Comm Ave’s $20.4M Makeover Nears Completion
Dedicated bike tracks top list of improvements
Trust us, freshmen, Comm Ave is better now.
Work paused this week for BU Move-in, but the Comm Ave 2 improvement project that began in late 2016 and that some thought might never end is almost finished, down to a few punch-list items that will be completed in the coming weeks.
For many, the biggest improvement of the $20.4 million makeover is the safety upgrade for cyclists, with separate bicycle tracks between parked cars and sidewalks, away from traffic on one of the busiest stretches of pavement in Boston: Comm Ave between the BU Bridge and Packard’s Corner.
With curbs on both sides, the tracks will offer cyclists a safe harbor from traffic as well as from getting “doored” by people getting out of parked cars. “It will be much safer for our large cyclist population,” says Michael Donovan, vice president for campus planning and operations.
About 35,000 vehicles, 30,000 pedestrians, 27,000 MBTA Green Line T riders, and 3,000 cyclists use this stretch of Comm Ave daily, according to state authorities. More than 75 percent of the 121 bike accidents that the BU Police Department responded to from 2010 to 2015 occurred on Comm Ave, including one in 2012 that resulted in the death of BU student Christopher Weigl (COM’13).
Also included in the $20.4 million Massachusetts Department of Transportation (MassDOT) project, formally known as Commonwealth Avenue Improvement Project Phase 2, are streetscape improvements, including more accessible sidewalks and islands, and new traffic signals that will give trolleys and buses preference at stoplights. Reduction to two lanes for much of the route is also expected to improve traffic calming and reduce traffic flow.
“In addition to the improvements for cyclists, pedestrians, people with accessibility needs, and motorists, there are aesthetic improvements that will just make passing through that segment of Commonwealth Avenue much more pleasant,” he says, including trees, planters, benches, and new lighting.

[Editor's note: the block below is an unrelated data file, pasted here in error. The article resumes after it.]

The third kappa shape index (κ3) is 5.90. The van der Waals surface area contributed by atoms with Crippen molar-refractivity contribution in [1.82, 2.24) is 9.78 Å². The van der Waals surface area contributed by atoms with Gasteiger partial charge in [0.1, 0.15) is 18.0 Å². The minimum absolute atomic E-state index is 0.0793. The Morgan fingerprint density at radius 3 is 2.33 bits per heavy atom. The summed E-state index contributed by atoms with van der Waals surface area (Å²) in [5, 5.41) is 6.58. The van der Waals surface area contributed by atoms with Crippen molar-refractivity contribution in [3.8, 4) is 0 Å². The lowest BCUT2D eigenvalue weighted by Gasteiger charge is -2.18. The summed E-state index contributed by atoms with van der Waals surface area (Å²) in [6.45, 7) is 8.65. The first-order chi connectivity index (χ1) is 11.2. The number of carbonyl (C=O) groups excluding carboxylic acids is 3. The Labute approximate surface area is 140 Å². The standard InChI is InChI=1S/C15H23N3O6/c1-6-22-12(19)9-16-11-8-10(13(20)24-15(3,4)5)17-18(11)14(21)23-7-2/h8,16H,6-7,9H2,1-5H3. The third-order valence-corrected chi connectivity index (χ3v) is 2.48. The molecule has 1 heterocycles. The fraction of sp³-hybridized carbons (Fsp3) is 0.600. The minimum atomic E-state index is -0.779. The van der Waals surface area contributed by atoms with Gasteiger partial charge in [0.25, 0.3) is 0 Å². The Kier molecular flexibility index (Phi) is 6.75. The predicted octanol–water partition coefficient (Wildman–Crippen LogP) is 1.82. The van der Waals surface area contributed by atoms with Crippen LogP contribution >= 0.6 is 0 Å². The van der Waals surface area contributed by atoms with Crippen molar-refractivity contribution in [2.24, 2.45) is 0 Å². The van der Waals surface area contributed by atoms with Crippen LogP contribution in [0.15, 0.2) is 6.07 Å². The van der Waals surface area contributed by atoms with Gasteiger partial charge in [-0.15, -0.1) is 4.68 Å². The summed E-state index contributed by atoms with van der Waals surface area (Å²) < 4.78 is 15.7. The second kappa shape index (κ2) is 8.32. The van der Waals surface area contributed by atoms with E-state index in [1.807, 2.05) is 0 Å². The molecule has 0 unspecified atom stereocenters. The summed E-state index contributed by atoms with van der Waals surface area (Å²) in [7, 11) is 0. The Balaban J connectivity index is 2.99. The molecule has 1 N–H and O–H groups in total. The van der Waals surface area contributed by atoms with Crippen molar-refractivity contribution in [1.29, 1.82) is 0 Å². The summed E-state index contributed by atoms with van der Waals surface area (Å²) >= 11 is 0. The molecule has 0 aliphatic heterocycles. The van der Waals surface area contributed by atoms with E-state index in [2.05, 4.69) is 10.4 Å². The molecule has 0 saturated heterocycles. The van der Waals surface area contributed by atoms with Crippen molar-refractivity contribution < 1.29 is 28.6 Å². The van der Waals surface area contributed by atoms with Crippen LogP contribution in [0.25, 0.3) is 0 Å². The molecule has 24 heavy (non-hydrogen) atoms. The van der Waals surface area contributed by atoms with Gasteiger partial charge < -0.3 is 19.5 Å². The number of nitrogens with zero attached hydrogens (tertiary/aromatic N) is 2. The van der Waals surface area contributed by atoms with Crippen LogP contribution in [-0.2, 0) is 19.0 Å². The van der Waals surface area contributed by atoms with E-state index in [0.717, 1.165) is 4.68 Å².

The project was originally scheduled to finish in June, “but completion is in sight,” Donovan says, based on assurances from MassDOT.
Most of the work was completed earlier this month, according to Kenneth Ryan, BU director of city relations, and Thomas Daley, associate vice president for facilities management. Replacement of a few signal posts, some that impinge on the bike track, and final paving of the track are the largest remaining punch-list items. Work will resume after Move-in and should be completed within weeks, they say, although one or two signal replacements may take longer.
Related work on the MBTA Green Line B branch is expected to begin in January 2020. The number of T stops between BU West and Babcock Street will be cut from four to two by combining the St. Paul Street and BU West stops and the Pleasant Street and Babcock Street stops. Along with the new signals, eliminating two stops should ease the sometimes sluggish commute on the B branch.
“We’re pleased to partner with the city and the commonwealth to make our West Campus—the home of over 4,100 students and a growing number of academic programs—more attractive and safer for the thousands of people who pass through it daily,” Robert A. Brown, University president, said at the November 2016 project groundbreaking, which was also attended by Governor Charlie Baker, Boston Mayor Martin J. Walsh, Stephanie Pollack, state secretary of transportation and MassDOT CEO, Jeff McEwen, administrator of the Federal Highway Administration, and Thomas J. Tinlin, then MassDOT highway administrator.
The project was endorsed by the city of Boston and the University, which agreed to contribute $2.4 million to fund Phase 2 design. The $13 million Commonwealth Avenue Improvement Project Phase 1, completed in 2010, transformed the streetscape from Kenmore Square to the BU Bridge. The University contributed $3.1 million to that project, which beautified the campus with new trees, shrubs, plantings, lighting, street furniture, raised planters, and sidewalk pavement treatments.
Along with the Commonwealth Avenue Bridge Replacement Project, which closed the avenue for two weeks in summer 2017 and again for two weeks in summer 2018, Donovan acknowledges that it has been a busy and somewhat trying time for the BU community along Comm Ave.
When this winter’s MBTA stop consolidation project is finished, he says, “that appears to be the end of major infrastructure work for all of us, based on what we now know from MassDOT. I certainly hope that is the case.”